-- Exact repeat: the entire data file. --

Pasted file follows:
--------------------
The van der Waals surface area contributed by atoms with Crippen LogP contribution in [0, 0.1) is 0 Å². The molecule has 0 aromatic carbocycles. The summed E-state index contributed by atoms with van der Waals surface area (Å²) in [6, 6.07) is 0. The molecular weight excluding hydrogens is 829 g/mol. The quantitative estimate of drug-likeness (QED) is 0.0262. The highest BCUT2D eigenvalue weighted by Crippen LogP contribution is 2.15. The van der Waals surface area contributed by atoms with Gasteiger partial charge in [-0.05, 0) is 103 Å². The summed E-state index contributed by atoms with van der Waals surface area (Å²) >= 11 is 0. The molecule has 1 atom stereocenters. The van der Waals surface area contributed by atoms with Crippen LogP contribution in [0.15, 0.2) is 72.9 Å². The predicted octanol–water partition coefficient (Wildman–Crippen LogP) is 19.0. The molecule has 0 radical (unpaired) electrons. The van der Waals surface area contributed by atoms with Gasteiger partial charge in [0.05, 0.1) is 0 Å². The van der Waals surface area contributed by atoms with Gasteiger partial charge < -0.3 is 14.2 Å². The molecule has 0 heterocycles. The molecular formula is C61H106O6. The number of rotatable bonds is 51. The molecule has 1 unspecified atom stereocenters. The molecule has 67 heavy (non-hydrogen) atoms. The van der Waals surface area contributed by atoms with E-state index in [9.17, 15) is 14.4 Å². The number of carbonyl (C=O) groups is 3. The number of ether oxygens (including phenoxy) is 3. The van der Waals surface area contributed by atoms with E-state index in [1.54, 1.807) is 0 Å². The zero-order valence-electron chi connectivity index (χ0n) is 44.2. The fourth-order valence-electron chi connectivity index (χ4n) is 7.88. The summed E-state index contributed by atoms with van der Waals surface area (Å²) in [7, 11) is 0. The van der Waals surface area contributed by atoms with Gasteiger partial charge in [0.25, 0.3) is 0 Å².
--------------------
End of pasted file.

The van der Waals surface area contributed by atoms with Crippen LogP contribution in [0, 0.1) is 0 Å². The molecule has 0 aromatic carbocycles. The summed E-state index contributed by atoms with van der Waals surface area (Å²) in [6, 6.07) is 0. The molecular weight excluding hydrogens is 829 g/mol. The quantitative estimate of drug-likeness (QED) is 0.0262. The highest BCUT2D eigenvalue weighted by Crippen LogP contribution is 2.15. The van der Waals surface area contributed by atoms with Gasteiger partial charge in [-0.05, 0) is 103 Å². The summed E-state index contributed by atoms with van der Waals surface area (Å²) >= 11 is 0. The molecule has 1 atom stereocenters. The van der Waals surface area contributed by atoms with Crippen LogP contribution in [0.15, 0.2) is 72.9 Å². The predicted octanol–water partition coefficient (Wildman–Crippen LogP) is 19.0. The molecule has 0 radical (unpaired) electrons. The van der Waals surface area contributed by atoms with Gasteiger partial charge in [0.05, 0.1) is 0 Å². The van der Waals surface area contributed by atoms with Gasteiger partial charge < -0.3 is 14.2 Å². The molecule has 0 heterocycles. The molecular formula is C61H106O6. The number of rotatable bonds is 51. The molecule has 1 unspecified atom stereocenters. The molecule has 67 heavy (non-hydrogen) atoms. The van der Waals surface area contributed by atoms with E-state index in [9.17, 15) is 14.4 Å². The number of carbonyl (C=O) groups is 3. The number of ether oxygens (including phenoxy) is 3. The van der Waals surface area contributed by atoms with E-state index in [1.54, 1.807) is 0 Å². The zero-order valence-electron chi connectivity index (χ0n) is 44.2. The fourth-order valence-electron chi connectivity index (χ4n) is 7.88. The summed E-state index contributed by atoms with van der Waals surface area (Å²) in [7, 11) is 0. The van der Waals surface area contributed by atoms with Gasteiger partial charge in [0.25, 0.3) is 0 Å².